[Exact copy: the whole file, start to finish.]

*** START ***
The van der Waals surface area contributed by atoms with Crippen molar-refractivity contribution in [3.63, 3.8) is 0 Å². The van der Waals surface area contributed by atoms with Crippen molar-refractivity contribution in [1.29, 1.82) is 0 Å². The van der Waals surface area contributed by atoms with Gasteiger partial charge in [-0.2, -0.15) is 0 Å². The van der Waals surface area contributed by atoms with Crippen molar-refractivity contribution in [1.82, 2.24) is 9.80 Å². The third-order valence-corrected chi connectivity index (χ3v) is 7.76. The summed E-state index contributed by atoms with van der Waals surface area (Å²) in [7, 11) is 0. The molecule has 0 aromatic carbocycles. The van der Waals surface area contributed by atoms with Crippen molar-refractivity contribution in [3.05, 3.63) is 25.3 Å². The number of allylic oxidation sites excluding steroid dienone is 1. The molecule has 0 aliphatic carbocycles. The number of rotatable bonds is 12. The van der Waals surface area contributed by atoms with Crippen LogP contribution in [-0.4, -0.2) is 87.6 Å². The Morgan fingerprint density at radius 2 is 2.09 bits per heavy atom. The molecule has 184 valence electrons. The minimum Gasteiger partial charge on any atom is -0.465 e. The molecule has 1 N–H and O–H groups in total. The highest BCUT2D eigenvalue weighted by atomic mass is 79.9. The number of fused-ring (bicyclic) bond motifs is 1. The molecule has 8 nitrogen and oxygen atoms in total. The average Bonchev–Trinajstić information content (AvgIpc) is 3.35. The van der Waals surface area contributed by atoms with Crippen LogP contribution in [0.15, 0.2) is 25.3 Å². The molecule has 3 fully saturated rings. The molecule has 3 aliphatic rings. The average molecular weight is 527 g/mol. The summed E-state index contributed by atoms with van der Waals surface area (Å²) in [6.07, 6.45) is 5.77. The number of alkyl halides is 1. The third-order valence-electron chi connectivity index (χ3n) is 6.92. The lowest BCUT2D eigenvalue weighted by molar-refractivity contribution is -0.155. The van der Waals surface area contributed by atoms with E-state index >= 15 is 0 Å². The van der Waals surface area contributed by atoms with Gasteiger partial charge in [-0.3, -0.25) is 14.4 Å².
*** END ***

The van der Waals surface area contributed by atoms with Crippen molar-refractivity contribution in [3.63, 3.8) is 0 Å². The van der Waals surface area contributed by atoms with Crippen molar-refractivity contribution in [1.29, 1.82) is 0 Å². The van der Waals surface area contributed by atoms with Gasteiger partial charge in [-0.2, -0.15) is 0 Å². The van der Waals surface area contributed by atoms with Crippen molar-refractivity contribution in [1.82, 2.24) is 9.80 Å². The third-order valence-corrected chi connectivity index (χ3v) is 7.76. The summed E-state index contributed by atoms with van der Waals surface area (Å²) in [7, 11) is 0. The molecule has 0 aromatic carbocycles. The van der Waals surface area contributed by atoms with Crippen molar-refractivity contribution in [3.05, 3.63) is 25.3 Å². The number of allylic oxidation sites excluding steroid dienone is 1. The molecule has 0 aliphatic carbocycles. The number of rotatable bonds is 12. The van der Waals surface area contributed by atoms with Crippen LogP contribution in [-0.4, -0.2) is 87.6 Å². The Morgan fingerprint density at radius 2 is 2.09 bits per heavy atom. The molecule has 184 valence electrons. The minimum Gasteiger partial charge on any atom is -0.465 e. The molecule has 1 N–H and O–H groups in total. The highest BCUT2D eigenvalue weighted by atomic mass is 79.9. The number of fused-ring (bicyclic) bond motifs is 1. The molecule has 8 nitrogen and oxygen atoms in total. The average Bonchev–Trinajstić information content (AvgIpc) is 3.35. The van der Waals surface area contributed by atoms with Crippen LogP contribution in [0.15, 0.2) is 25.3 Å². The molecule has 3 fully saturated rings. The molecule has 3 aliphatic rings. The average molecular weight is 527 g/mol. The summed E-state index contributed by atoms with van der Waals surface area (Å²) in [6.07, 6.45) is 5.77. The number of alkyl halides is 1. The third-order valence-electron chi connectivity index (χ3n) is 6.92. The lowest BCUT2D eigenvalue weighted by molar-refractivity contribution is -0.155. The van der Waals surface area contributed by atoms with E-state index >= 15 is 0 Å². The van der Waals surface area contributed by atoms with Gasteiger partial charge in [-0.3, -0.25) is 14.4 Å².